What is Protein and Protein Enzymes

protein enzymes

The body needs all kinds of nutrition to avoid diseases and for physical development. Therefore, to stay healthy, doctors recommend taking a balanced diet rich in all types of nutrients. Protein is an essential part of this balanced diet. Protein is responsible for the health of our body parts. In this article, we will learn about proteins, different types of proteins, and their digestion and absorption in the body? 

What is Protein?

protein structure

Protein is one of the most important substances in our body. Our muscles, hair, eyes, organs, and many hormones and enzymes are primarily made up of protein. It also helps to repair and maintain our body tissues. However, not all proteins are alike.

Protein is a nutrient made up of small substances called amino acids. There are 20 kinds of amino acids, but our body can make only 9 of them. The remaining 11 are termed essential amino acids, and you can only get them through your food.

High-quality protein sources, such as meat, fish, eggs, and dairy products, contain all the essential amino acids. They are also called whole proteins or complete proteins. Other protein sources, such as nuts, beans, and seeds, contain only a few essential amino acids.

Why is Protein needed?

Humans cannot sustain themselves without all 9 vital amino acids. Protein is essential for building bones, and body tissues, such as muscles, but protein is much more than that. It is important to consume an adequate amount of protein daily through foods, as the body does not store it like fat or carbohydrates. Protein is essential in the body because of:

  • Protein helps repair body cells as well as make new cells.
  • Protein is essential for a variety of processes in the body, such as fluid balance, immune responses, blood clotting processes, enzymes and hormone production.
  • It is a major part of muscles, bone, skin, hair and internal organs.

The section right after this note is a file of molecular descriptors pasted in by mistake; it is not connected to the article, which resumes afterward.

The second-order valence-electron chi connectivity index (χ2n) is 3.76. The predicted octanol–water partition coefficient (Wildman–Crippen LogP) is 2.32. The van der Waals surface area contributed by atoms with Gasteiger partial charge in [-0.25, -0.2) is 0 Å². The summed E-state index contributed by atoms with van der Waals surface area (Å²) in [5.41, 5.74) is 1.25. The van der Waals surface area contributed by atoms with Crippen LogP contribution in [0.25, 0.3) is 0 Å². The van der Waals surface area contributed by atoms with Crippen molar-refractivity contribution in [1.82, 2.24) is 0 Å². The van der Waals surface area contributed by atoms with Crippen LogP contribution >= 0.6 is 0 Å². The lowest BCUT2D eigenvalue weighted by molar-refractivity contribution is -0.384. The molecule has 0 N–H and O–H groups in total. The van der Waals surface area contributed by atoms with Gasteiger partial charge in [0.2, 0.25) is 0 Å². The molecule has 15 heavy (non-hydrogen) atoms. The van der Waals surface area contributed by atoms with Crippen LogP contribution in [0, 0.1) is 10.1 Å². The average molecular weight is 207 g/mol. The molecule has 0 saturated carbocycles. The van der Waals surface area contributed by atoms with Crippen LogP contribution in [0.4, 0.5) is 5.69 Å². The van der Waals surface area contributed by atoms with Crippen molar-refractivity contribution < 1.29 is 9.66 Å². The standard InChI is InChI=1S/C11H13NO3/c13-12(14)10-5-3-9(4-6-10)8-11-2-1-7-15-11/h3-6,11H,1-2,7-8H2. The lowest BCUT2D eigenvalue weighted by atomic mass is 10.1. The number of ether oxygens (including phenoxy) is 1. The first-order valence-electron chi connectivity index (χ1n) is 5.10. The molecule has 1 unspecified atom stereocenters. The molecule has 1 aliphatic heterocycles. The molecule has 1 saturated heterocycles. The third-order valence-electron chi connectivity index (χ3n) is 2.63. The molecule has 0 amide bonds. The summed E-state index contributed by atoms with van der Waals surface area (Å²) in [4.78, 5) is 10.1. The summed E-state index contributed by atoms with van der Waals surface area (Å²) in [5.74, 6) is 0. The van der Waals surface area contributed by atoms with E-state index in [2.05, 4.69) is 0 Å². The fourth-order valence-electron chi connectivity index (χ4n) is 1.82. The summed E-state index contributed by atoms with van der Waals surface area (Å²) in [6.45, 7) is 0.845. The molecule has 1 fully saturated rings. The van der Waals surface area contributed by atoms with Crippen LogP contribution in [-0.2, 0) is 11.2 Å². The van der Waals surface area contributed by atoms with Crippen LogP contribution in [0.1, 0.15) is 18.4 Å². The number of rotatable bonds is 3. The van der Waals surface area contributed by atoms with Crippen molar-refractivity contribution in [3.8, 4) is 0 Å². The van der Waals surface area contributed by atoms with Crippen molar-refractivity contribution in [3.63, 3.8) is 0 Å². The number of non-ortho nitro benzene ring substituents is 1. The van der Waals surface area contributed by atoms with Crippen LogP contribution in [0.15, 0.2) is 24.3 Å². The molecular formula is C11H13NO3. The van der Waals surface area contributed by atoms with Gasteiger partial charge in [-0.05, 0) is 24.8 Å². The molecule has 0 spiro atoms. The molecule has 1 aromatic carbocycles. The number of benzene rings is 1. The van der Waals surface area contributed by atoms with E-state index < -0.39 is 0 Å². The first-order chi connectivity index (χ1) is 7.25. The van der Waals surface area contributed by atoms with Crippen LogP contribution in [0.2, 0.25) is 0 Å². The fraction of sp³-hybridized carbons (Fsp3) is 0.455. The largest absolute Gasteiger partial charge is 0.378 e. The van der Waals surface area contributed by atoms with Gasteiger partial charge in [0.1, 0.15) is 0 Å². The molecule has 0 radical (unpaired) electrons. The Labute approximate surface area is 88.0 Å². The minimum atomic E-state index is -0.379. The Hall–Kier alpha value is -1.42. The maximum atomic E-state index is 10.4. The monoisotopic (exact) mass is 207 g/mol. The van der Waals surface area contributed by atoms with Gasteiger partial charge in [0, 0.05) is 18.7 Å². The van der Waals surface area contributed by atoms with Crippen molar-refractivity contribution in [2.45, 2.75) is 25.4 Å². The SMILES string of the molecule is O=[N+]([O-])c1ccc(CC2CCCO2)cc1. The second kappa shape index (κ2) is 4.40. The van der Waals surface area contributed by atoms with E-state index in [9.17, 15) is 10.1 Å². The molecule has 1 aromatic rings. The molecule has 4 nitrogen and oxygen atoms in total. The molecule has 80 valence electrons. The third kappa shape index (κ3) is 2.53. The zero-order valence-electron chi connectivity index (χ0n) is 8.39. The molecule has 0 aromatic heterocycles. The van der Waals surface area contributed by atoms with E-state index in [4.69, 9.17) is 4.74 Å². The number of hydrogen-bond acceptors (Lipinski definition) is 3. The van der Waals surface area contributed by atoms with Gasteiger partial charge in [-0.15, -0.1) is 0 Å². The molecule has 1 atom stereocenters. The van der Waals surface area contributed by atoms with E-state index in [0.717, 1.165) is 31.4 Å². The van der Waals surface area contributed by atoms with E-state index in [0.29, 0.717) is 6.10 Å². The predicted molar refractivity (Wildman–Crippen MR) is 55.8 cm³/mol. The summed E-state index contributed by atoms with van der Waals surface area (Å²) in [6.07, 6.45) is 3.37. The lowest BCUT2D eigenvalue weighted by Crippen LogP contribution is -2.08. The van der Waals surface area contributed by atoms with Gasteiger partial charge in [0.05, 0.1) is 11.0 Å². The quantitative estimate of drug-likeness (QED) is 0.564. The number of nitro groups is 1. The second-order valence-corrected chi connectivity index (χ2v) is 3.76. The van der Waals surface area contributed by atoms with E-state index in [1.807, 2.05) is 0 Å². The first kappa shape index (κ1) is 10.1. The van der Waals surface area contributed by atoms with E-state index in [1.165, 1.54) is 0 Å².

Different Types of Protein

Proteins are macronutrients that promote the growth and sustenance of body tissues. Essential amino acids are derived from protein-rich foods such as meat, legumes, and poultry, while non-essentials are synthesized naturally in your body.

Hormonal Proteins

Hormones are protein-based compounds generated by the cells of the endocrine glands and are transported through the blood. These hormones work as chemical transporters that transport signals from one cell to another. Each hormone affects distinct cells in your body which are called target cells. These cells have different receptors to which the hormone are attached to send signals. For example, Insulin is a hormonal protein that is secreted by the pancreas and controls blood sugar levels in your body.

Enzymatic Protein

Enzymatic proteins promote up metabolic movement in your cells. This incorporates the working of the liver, stomach digestion, blood clotting, and transforming glycogen to glucose. Digestive enzymes are a type of enzymatic proteins that break down food into simple forms for our body to absorb easily. 

Structural protein

These are also called fibrous proteins. These proteins are a necessary part of our body. These include collagen, keratin, and elastin. Collagen forms the connective framework of our muscles, bones, skin, and cartilage. Keratin is the main structural part of our hair, nails, teeth, and skin.